Chrome 64 was released on January 24, and we are happy to announce that the n26.com domain is now hard coded in the source code of Chrome, Firefox, Opera, Safari, IE 11 and Edge browsers. This makes N26 more secure. But how?
What could’ve gone wrong
Here is the story of Bob.
Bob is waiting for his flight at the airport and wants to take 8 minutes to open his N26 bank account. Bob grabs his laptop, connects to what he thinks is the airport public WIFIs, and fires up his browser to access http://n26.com.
The webpage opens a registration form and Bob enters his email, password, and clicks submit.
Little did he know that he just got his credentials stolen. So what happened?
Bob was connected to a malicious WIFI network. He also didn’t enter “https” at the start of the URL.
Bob thought he would automatically be redirected to https, but he wasn’t. The attacker running the WIFI network intercepted his request to http://n26.com, and instead of redirecting it to https://n26.com, he changed the website to show a phishing page impersonating N26.
If Bob had entered https://n26.com, his browser would have fired up a warning page telling him that something was wrong maybe someone was trying to steal his credentials.
His browser would have spotted the invalid certificate for the n26.com domain.
The attacker could also redirect the insecure request from http://n26.com to any malicious domain (something that looks like n26.com), owned by the attacker, with a valid certificate.
What is HSTS?
HTTP Strict Transport Security (or HSTS for short), as defined by the IETF, is a security mechanism “enabling web sites to declare themselves accessible only via secure connections.”
HSTS deals with three threat classes: passive network attackers, active network attackers, and “imperfect web developers.” This last term is used in the RFC but we would rather refer to it as an implementation mistakes.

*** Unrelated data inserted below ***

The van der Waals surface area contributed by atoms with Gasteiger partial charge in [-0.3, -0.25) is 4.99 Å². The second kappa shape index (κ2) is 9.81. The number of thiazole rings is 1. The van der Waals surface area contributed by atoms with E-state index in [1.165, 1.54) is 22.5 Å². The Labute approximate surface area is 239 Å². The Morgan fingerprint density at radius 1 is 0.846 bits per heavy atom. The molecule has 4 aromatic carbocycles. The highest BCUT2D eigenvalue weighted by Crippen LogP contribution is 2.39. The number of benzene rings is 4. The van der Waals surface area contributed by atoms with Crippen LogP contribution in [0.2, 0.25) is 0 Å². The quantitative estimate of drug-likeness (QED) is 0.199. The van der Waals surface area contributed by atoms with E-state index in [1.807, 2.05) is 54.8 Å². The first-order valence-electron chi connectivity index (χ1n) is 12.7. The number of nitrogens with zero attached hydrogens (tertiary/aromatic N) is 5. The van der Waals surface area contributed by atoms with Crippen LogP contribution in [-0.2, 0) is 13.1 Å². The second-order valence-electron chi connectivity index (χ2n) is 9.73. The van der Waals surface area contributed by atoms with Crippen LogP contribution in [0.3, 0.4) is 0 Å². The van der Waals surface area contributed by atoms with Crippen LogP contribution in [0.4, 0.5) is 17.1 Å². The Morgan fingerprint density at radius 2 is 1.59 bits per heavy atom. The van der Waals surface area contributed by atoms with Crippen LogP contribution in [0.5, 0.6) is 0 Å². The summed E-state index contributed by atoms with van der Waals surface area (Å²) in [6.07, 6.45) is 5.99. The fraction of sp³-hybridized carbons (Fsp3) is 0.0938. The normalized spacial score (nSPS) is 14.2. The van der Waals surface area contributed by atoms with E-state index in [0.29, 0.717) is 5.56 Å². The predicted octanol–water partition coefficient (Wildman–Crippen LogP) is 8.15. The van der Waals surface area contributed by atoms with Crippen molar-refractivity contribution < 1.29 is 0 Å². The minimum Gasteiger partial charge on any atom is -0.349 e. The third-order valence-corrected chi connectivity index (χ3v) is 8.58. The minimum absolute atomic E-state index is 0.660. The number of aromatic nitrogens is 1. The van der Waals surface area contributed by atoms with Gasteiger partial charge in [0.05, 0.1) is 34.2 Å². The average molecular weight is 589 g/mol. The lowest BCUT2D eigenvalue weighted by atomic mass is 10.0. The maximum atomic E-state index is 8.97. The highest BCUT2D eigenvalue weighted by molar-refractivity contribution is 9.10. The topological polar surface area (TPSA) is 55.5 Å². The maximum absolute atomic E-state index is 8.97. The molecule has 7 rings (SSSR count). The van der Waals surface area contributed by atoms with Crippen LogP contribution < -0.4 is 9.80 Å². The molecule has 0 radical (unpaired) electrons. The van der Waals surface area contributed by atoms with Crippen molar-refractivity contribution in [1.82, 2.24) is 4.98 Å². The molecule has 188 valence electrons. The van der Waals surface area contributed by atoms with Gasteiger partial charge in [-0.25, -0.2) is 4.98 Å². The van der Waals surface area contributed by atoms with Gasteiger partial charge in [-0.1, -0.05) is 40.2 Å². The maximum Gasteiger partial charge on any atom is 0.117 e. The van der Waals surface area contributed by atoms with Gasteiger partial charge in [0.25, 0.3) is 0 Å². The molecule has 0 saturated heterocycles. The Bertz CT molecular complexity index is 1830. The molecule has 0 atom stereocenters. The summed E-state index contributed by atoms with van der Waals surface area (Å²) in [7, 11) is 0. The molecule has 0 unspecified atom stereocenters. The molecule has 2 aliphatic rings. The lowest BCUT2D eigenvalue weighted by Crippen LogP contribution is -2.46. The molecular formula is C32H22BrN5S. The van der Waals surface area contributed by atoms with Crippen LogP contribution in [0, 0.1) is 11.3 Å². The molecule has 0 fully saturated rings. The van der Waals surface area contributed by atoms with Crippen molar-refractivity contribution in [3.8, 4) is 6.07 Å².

HSTS policy can be declared by a website with an HTTP header in its directives:
`Strict-Transport-Security: max-age=31536000; includeSubDomains; preload`
The directive “max-age” lets us specify the number of seconds the user-agent will regard the policy, after the STS header field has been received.
The directive “includeSubDomains” signals the user-agent that the HSTS Policy applies to this host as well as any subdomains of the host’s domain name.
HSTS for n26.com
In October 2017, we started to implement HSTS on our main domain, n26.com. When a n26.com webpage is loaded, your browser will issue a policy to always load n26.com web pages securely through https, even if you specified http in the URL.
If the TLS certificate does not match n26.com, you won’t be able to override it in order to bypass the warning triggered by your browser. This is how we made mobile banking even more secure.
Preloading the HSTS policy
But, what happens if the customer visits n26.com for the first time and the HSTS policy hasn’t been issued yet?
We’ve solved this problem by adding the directive “preload” to the HSTS header. If you meet the requirements, you can request your domain to be added to the HSTS Preload List. This is a list of domains that have their HSTS policy hard coded in Chrome, Firefox, Opera, Safari, IE11 and Edge browsers.
The process to have your domain preloaded takes some time, as the changes will be added in the next release of each browser offering this security mechanism.
That’s how easy it is to make your connection as safe as possible.
Interested in joining one of our teams as we grow?
If you’d like to join us on the journey of building the mobile bank the world loves to use, have a look at some of the Tech roles we’re looking for here.